With less than a week before the New York primaries, over a hundred New Yorkers took to the steps of City Hall to call on a change in the state’s election system that would allow all voters to have their voices heard — no matter what party they belong to.
Independent voters and advocates of open primaries gathered on Thursday afternoon to shine light on the issue of the state’s current closed primaries system which will exclude, they argue close to 3.2 million voters in the state from casting their vote during next week's New York state primary.
“We are here to demand an end to the largest act of voter suppression in the entire state of New York,” said Jeremy Gruber, senior vice president of nonprofit Open Primaries. “We are here to demand that New York open up the primaries and let all voters vote.”
In New York, only voters who had previously registered under the Democratic or Republican parties will be allowed to vote in the upcoming presidential primary — leaving out independent, third-party and unaffiliated voters.
Any independent voters who had wanted to vote in the primary would have had to register with a different political party by Oct. 9 of last year — something advocates say most people were not aware of. The issue ironically made headlines this week after two of Donald Trump's children complained about missing the deadline to vote for their dad in Tuesday's GOP primary.
“Putting gridlock and partisanship and wrapping it up in a bow and calling it stability is a lie and it’s a deception and the American people know it,” said John Opdycke, president of Open Primaries. “Reform must begin with the people, that is our message, that is our vision. We are not a flash in the pan, we are not going away.”
According to officials, in New York City 37 percent of all voters under the age of 30 are independent, this includes 22 percent of African-American voters, 32 percent of Hispanic voters and 40 percent of Asian voters.
Holding signs that read “Closed Primary = Voter Suppression” and “Independents: First Class Tax Payers…Second Class Voters” rally attendees voiced their outrage with not being able to participate in next week’s primary election.
“Citizen voters should not have to join a political party to vote and tax paying citizen voters should not have to pay for elections we cannot vote in,” said Alvaader Frazier, a community organizer and registered independent who will not be able to vote next week.
Earlier this month, City Comptroller Scott Stringer released a report analyzing voting data over the last 60 years and found that voter turnout in New York had reach an all-time low during the last election.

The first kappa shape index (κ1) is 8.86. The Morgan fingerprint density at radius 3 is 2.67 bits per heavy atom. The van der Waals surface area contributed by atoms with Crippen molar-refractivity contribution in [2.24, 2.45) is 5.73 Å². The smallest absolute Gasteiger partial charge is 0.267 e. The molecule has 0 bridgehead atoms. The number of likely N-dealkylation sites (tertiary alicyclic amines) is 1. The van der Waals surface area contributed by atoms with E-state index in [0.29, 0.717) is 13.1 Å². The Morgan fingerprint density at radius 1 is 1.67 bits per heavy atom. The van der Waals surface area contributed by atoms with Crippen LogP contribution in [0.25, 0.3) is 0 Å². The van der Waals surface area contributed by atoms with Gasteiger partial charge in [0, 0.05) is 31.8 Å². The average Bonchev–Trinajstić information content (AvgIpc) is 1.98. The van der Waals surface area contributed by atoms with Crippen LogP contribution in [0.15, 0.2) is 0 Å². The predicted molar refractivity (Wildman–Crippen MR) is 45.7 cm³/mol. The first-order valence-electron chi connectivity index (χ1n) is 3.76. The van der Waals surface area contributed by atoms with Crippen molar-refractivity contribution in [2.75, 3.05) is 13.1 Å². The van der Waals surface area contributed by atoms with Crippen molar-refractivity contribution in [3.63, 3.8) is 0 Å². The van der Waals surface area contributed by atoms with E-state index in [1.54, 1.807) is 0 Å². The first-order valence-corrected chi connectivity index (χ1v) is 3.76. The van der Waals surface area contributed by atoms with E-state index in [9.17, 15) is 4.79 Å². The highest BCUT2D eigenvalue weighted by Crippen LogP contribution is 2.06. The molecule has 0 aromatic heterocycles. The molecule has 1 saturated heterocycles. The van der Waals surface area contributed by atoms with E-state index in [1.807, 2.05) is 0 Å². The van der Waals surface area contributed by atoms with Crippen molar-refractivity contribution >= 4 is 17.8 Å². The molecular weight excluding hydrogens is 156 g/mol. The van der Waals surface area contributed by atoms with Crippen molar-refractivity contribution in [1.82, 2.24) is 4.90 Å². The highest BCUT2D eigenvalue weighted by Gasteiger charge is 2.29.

As part of the report, Stringer pointed out changes that could be made to ensure more voters come out to the polls – such as allowing voters to register on Election Day.
Assemblyman Fred Thiele, an independent who has advocated for opening the state’s primary election process, also has introduced legislation that would allow independent or unaffiliated voters on Election Day to choose the party they want to vote for and cast their vote.
And although Thiele added that the bills won’t be passed in time for the Tuesday election, his goal is to make this year the last for closed primaries.
“We start today. The nation is looking at New York because it’s the first time in many years we have a competitive primary,” Thiele said. “We are going to seize this moment to begin the open primary process in New York.”
For NYU student AliAkbar M. Hassonjee, who is registered as an independent, one of the big group of voters being affected include millennials — many of which are registering under the independent or third parties.
“It’s time for generations to stop taking shot at each other, it’s time for politicians to realize that they risk alienating an entire population of voters if they refuse to give us an equal seat,” Hassonjee said.
And although Thursday’s rally was highlighting the issues with the current election, advocates said that this is movement that will continue to grow and speak out until necessary changes are made not only in New York State but also nationwide.
“We’re here today because we want to talk about who this political system belongs to, whether it belongs to the parties or to the people,” said Jacqueline Salit, president of IndependentVoting.org.